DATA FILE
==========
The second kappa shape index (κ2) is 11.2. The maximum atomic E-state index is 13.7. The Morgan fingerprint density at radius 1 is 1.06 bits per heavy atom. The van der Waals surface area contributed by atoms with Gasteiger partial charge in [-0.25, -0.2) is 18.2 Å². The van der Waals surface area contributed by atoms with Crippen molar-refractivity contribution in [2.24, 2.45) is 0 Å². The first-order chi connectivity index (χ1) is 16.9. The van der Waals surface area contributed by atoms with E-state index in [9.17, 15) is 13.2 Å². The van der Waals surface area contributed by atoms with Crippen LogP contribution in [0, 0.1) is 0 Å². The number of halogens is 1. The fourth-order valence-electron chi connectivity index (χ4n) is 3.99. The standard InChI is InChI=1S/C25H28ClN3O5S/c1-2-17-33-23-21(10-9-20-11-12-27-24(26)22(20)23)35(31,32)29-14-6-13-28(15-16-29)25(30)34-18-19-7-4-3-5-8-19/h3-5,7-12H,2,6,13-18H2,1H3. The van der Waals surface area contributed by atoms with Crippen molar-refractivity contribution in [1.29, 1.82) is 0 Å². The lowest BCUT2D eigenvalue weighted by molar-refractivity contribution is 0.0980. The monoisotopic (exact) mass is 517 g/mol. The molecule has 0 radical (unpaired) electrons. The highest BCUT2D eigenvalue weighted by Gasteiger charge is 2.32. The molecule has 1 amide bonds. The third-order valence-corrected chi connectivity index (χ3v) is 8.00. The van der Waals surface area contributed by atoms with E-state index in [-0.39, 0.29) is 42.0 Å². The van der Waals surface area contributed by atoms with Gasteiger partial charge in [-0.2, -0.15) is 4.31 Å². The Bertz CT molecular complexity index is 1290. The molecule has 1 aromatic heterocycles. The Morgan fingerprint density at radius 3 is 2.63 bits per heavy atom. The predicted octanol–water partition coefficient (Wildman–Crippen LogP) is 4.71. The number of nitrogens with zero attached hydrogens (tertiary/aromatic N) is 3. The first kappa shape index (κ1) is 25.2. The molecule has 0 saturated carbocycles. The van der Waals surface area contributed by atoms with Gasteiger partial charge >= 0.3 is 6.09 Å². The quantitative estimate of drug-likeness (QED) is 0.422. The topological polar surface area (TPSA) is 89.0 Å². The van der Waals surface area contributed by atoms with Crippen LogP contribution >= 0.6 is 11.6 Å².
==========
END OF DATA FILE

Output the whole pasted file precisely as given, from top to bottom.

The second kappa shape index (κ2) is 11.2. The maximum atomic E-state index is 13.7. The Morgan fingerprint density at radius 1 is 1.06 bits per heavy atom. The van der Waals surface area contributed by atoms with Gasteiger partial charge in [-0.25, -0.2) is 18.2 Å². The van der Waals surface area contributed by atoms with Crippen molar-refractivity contribution in [2.24, 2.45) is 0 Å². The first-order chi connectivity index (χ1) is 16.9. The van der Waals surface area contributed by atoms with E-state index in [9.17, 15) is 13.2 Å². The van der Waals surface area contributed by atoms with Crippen LogP contribution in [0, 0.1) is 0 Å². The number of halogens is 1. The fourth-order valence-electron chi connectivity index (χ4n) is 3.99. The standard InChI is InChI=1S/C25H28ClN3O5S/c1-2-17-33-23-21(10-9-20-11-12-27-24(26)22(20)23)35(31,32)29-14-6-13-28(15-16-29)25(30)34-18-19-7-4-3-5-8-19/h3-5,7-12H,2,6,13-18H2,1H3. The van der Waals surface area contributed by atoms with Crippen molar-refractivity contribution in [1.29, 1.82) is 0 Å². The lowest BCUT2D eigenvalue weighted by molar-refractivity contribution is 0.0980. The monoisotopic (exact) mass is 517 g/mol. The molecule has 0 radical (unpaired) electrons. The highest BCUT2D eigenvalue weighted by Gasteiger charge is 2.32. The molecule has 1 amide bonds. The third-order valence-corrected chi connectivity index (χ3v) is 8.00. The van der Waals surface area contributed by atoms with E-state index in [-0.39, 0.29) is 42.0 Å². The van der Waals surface area contributed by atoms with Gasteiger partial charge in [-0.2, -0.15) is 4.31 Å². The Bertz CT molecular complexity index is 1290. The molecule has 1 aromatic heterocycles. The Morgan fingerprint density at radius 3 is 2.63 bits per heavy atom. The predicted octanol–water partition coefficient (Wildman–Crippen LogP) is 4.71. The number of nitrogens with zero attached hydrogens (tertiary/aromatic N) is 3. The first kappa shape index (κ1) is 25.2. The molecule has 0 saturated carbocycles. The van der Waals surface area contributed by atoms with Gasteiger partial charge >= 0.3 is 6.09 Å². The quantitative estimate of drug-likeness (QED) is 0.422. The topological polar surface area (TPSA) is 89.0 Å². The van der Waals surface area contributed by atoms with Crippen LogP contribution >= 0.6 is 11.6 Å².